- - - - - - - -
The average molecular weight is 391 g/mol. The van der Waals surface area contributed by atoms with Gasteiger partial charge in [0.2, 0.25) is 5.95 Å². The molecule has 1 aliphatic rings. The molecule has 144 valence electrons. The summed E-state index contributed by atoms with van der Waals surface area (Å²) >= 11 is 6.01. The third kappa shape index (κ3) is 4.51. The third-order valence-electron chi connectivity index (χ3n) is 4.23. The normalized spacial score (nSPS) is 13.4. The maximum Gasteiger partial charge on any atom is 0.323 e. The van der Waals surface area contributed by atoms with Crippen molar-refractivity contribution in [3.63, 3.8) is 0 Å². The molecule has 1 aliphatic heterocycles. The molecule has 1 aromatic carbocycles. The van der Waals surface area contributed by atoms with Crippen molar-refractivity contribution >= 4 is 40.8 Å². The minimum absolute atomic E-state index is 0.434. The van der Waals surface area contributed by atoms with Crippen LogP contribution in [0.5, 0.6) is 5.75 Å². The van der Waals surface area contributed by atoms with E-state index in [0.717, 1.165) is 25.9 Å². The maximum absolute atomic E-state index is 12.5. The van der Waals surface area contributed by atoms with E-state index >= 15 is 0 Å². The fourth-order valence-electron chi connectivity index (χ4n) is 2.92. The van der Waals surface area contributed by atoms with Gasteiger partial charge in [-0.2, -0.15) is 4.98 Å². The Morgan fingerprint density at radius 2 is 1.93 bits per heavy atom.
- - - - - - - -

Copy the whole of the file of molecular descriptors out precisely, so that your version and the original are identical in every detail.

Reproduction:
The average molecular weight is 391 g/mol. The van der Waals surface area contributed by atoms with Gasteiger partial charge in [0.2, 0.25) is 5.95 Å². The molecule has 1 aliphatic rings. The molecule has 144 valence electrons. The summed E-state index contributed by atoms with van der Waals surface area (Å²) >= 11 is 6.01. The third kappa shape index (κ3) is 4.51. The third-order valence-electron chi connectivity index (χ3n) is 4.23. The normalized spacial score (nSPS) is 13.4. The maximum Gasteiger partial charge on any atom is 0.323 e. The van der Waals surface area contributed by atoms with Crippen molar-refractivity contribution in [3.63, 3.8) is 0 Å². The molecule has 1 aliphatic heterocycles. The molecule has 1 aromatic carbocycles. The van der Waals surface area contributed by atoms with Crippen molar-refractivity contribution >= 4 is 40.8 Å². The minimum absolute atomic E-state index is 0.434. The van der Waals surface area contributed by atoms with Crippen LogP contribution in [0.5, 0.6) is 5.75 Å². The van der Waals surface area contributed by atoms with E-state index in [0.717, 1.165) is 25.9 Å². The maximum absolute atomic E-state index is 12.5. The van der Waals surface area contributed by atoms with E-state index >= 15 is 0 Å². The fourth-order valence-electron chi connectivity index (χ4n) is 2.92. The van der Waals surface area contributed by atoms with Gasteiger partial charge in [-0.2, -0.15) is 4.98 Å². The Morgan fingerprint density at radius 2 is 1.93 bits per heavy atom.